Haloalkanes are hydrocarbons in which hydrogen in normal alkane is replaced by a halogen (group 17 elements). In this article we will discuss about the physical properties of haloalkanes. The physical properties of haloalkanes are mostly like a normal covalent compound. Halogens not being much reactive functional group as carboxyl group or aldehyde doesn’t affect the overall physical properties by much. Still, few differences can be seen as we move down in the homologous series of haloalkanes group due to difference in atomic masses of the compound.
Physical properties of any compound depend largely on
The type of intermolecular and intramolecular forces of attraction
Melting Point and Boiling Point of haloalkanes
There is large electronegativity difference between halogens and carbon resulting in highly polarized molecules. The higher molecular mass and greater polarity as compared to the parent hydrocarbon results in stronger intermolecular forces of attraction (dipole-dipole and van der Waals) in the halogen derivatives. Boiling Point depends upon the intermolecular forces of attraction and hence the boiling points of chlorides, bromides and iodides are considerably higher than those of the hydrocarbons of comparable molecular mass. As we go down in homologues series of haloalkanes, the forces of attraction becomes stronger due to increase in molecular size and it’s mass, hence the boiling point increases down the homologues series. But the boiling point decreases with branching.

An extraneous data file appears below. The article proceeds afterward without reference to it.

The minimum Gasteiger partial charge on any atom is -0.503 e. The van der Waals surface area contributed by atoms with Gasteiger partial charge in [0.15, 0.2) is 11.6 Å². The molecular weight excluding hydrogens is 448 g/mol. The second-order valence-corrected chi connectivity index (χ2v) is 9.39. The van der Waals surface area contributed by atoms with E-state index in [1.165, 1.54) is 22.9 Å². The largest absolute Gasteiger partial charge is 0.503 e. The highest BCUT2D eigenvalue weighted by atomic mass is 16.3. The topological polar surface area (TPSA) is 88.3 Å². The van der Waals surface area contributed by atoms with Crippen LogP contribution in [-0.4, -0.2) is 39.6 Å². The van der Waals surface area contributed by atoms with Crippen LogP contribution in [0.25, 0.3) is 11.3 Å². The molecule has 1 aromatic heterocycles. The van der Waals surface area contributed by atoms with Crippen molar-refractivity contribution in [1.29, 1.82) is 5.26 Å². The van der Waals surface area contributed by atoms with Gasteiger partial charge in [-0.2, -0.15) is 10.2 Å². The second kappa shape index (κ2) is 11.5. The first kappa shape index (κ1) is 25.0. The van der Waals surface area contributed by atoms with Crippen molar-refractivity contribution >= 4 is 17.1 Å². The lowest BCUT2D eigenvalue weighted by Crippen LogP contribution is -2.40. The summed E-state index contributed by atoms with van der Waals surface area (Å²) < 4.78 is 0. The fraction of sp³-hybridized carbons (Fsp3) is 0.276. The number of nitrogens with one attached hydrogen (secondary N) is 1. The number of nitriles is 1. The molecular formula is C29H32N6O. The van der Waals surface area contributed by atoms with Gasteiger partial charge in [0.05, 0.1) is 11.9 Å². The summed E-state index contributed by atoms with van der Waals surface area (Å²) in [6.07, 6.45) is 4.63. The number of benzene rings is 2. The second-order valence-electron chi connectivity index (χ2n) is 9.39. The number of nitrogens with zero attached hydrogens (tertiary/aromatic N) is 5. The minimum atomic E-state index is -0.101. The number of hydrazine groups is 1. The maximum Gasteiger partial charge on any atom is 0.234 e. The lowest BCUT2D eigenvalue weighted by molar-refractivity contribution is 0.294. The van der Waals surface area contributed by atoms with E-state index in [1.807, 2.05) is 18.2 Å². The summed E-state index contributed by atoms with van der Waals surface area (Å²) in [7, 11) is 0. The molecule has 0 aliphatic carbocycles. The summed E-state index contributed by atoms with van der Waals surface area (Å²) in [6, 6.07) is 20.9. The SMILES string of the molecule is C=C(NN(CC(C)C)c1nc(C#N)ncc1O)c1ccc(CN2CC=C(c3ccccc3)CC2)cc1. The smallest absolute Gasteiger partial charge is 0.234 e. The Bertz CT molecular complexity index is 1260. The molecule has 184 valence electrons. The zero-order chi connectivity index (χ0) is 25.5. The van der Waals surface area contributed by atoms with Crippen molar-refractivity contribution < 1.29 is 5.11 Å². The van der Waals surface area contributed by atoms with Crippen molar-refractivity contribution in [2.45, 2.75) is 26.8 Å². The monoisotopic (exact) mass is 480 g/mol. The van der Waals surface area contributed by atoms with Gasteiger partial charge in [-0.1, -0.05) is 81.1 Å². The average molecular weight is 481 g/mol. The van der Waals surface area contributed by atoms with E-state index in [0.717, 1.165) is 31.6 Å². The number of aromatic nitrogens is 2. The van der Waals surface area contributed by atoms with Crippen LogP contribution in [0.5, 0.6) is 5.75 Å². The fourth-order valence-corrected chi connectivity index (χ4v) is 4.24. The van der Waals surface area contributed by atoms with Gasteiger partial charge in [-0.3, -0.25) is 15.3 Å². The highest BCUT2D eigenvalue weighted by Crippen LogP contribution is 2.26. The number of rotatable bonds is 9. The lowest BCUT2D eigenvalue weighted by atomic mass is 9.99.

Methyl chloride, methyl bromide, ethyl chloride and some chlorofluoromethanes are gases at room temperature. Higher members are liquids or solids.
Melting point of a compound depends upon the strength of lattice structure of a compound. Melting point also follows the same trend as boiling point. An exception to this is para-isomers. The para-isomers have higher melting as compared to their ortho and meta-isomers. It is due to symmetry of para-isomers that fits in crystal lattice better as compared to ortho– and meta-isomers.
Density of haloalkanes
Density is directly proportional to the mass of compound, hence down the homologous series, density increases, also fluoro derivatives are lesser dense than chloro derivatives; chloro derivatives are less dense than bromo derivatives and so on.
Solubility of haloalkanes
Haloalkanes are slightly soluble in water. This is because of the relatively larger amount of energy required to break bond between halogen and carbon and the smaller amount of energy released, when bond is formed after dissolution ion and water.